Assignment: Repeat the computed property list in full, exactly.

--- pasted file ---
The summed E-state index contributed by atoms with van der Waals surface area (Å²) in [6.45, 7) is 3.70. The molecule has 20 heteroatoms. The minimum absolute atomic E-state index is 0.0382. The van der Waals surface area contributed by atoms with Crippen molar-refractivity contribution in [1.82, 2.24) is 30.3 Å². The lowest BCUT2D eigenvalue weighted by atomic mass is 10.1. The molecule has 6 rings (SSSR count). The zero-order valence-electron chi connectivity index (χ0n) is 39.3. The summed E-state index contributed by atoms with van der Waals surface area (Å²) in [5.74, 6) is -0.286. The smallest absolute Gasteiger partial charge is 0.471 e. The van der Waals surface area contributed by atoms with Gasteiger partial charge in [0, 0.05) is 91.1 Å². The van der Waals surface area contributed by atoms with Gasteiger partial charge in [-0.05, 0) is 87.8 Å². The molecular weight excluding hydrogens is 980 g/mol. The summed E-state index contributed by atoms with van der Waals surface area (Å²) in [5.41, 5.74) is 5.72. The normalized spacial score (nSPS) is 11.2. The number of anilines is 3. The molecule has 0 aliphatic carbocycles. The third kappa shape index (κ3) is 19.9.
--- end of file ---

The summed E-state index contributed by atoms with van der Waals surface area (Å²) in [6.45, 7) is 3.70. The molecule has 20 heteroatoms. The minimum absolute atomic E-state index is 0.0382. The van der Waals surface area contributed by atoms with Crippen molar-refractivity contribution in [1.82, 2.24) is 30.3 Å². The lowest BCUT2D eigenvalue weighted by atomic mass is 10.1. The molecule has 6 rings (SSSR count). The zero-order valence-electron chi connectivity index (χ0n) is 39.3. The summed E-state index contributed by atoms with van der Waals surface area (Å²) in [5.74, 6) is -0.286. The smallest absolute Gasteiger partial charge is 0.471 e. The van der Waals surface area contributed by atoms with Gasteiger partial charge in [0, 0.05) is 91.1 Å². The van der Waals surface area contributed by atoms with Gasteiger partial charge in [-0.05, 0) is 87.8 Å². The molecular weight excluding hydrogens is 980 g/mol. The summed E-state index contributed by atoms with van der Waals surface area (Å²) in [5.41, 5.74) is 5.72. The normalized spacial score (nSPS) is 11.2. The number of anilines is 3. The molecule has 0 aliphatic carbocycles. The third kappa shape index (κ3) is 19.9.